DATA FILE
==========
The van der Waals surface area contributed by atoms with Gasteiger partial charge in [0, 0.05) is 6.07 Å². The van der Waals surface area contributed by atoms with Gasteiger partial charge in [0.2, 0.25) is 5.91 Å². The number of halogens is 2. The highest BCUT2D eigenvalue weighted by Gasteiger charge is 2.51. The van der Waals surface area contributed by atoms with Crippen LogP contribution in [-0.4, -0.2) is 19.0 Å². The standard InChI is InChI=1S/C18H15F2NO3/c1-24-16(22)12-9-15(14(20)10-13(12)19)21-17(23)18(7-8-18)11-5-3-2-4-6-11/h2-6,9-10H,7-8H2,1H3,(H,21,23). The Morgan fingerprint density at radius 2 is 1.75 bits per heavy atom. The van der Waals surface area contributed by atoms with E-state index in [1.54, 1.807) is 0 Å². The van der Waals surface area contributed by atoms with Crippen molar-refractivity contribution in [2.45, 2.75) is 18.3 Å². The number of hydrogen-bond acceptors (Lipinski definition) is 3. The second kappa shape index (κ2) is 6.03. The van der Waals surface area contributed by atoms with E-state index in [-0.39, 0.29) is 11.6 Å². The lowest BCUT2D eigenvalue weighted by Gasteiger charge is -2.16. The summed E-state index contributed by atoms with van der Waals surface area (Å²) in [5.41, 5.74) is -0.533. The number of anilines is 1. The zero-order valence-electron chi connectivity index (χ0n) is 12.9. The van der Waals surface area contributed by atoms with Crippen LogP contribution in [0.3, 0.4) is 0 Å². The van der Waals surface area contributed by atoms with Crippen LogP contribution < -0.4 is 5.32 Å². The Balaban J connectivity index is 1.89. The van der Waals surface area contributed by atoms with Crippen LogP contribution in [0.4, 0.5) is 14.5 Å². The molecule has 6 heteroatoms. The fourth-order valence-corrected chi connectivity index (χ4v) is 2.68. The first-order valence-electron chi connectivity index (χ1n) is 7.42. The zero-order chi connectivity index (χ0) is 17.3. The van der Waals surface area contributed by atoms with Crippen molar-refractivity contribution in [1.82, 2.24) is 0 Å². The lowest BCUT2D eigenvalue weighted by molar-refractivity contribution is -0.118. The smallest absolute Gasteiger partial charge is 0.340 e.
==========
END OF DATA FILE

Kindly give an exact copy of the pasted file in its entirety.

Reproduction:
The van der Waals surface area contributed by atoms with Gasteiger partial charge in [0, 0.05) is 6.07 Å². The van der Waals surface area contributed by atoms with Gasteiger partial charge in [0.2, 0.25) is 5.91 Å². The number of halogens is 2. The highest BCUT2D eigenvalue weighted by Gasteiger charge is 2.51. The van der Waals surface area contributed by atoms with Crippen LogP contribution in [-0.4, -0.2) is 19.0 Å². The standard InChI is InChI=1S/C18H15F2NO3/c1-24-16(22)12-9-15(14(20)10-13(12)19)21-17(23)18(7-8-18)11-5-3-2-4-6-11/h2-6,9-10H,7-8H2,1H3,(H,21,23). The Morgan fingerprint density at radius 2 is 1.75 bits per heavy atom. The van der Waals surface area contributed by atoms with E-state index in [1.54, 1.807) is 0 Å². The van der Waals surface area contributed by atoms with Crippen molar-refractivity contribution in [2.45, 2.75) is 18.3 Å². The number of hydrogen-bond acceptors (Lipinski definition) is 3. The second kappa shape index (κ2) is 6.03. The van der Waals surface area contributed by atoms with E-state index in [-0.39, 0.29) is 11.6 Å². The lowest BCUT2D eigenvalue weighted by Gasteiger charge is -2.16. The summed E-state index contributed by atoms with van der Waals surface area (Å²) in [5.41, 5.74) is -0.533. The number of anilines is 1. The zero-order valence-electron chi connectivity index (χ0n) is 12.9. The van der Waals surface area contributed by atoms with Crippen LogP contribution in [0.3, 0.4) is 0 Å². The van der Waals surface area contributed by atoms with Crippen LogP contribution < -0.4 is 5.32 Å². The Balaban J connectivity index is 1.89. The van der Waals surface area contributed by atoms with Crippen LogP contribution in [0.4, 0.5) is 14.5 Å². The molecule has 6 heteroatoms. The fourth-order valence-corrected chi connectivity index (χ4v) is 2.68. The first-order valence-electron chi connectivity index (χ1n) is 7.42. The zero-order chi connectivity index (χ0) is 17.3. The van der Waals surface area contributed by atoms with Crippen molar-refractivity contribution in [1.82, 2.24) is 0 Å². The lowest BCUT2D eigenvalue weighted by molar-refractivity contribution is -0.118. The smallest absolute Gasteiger partial charge is 0.340 e.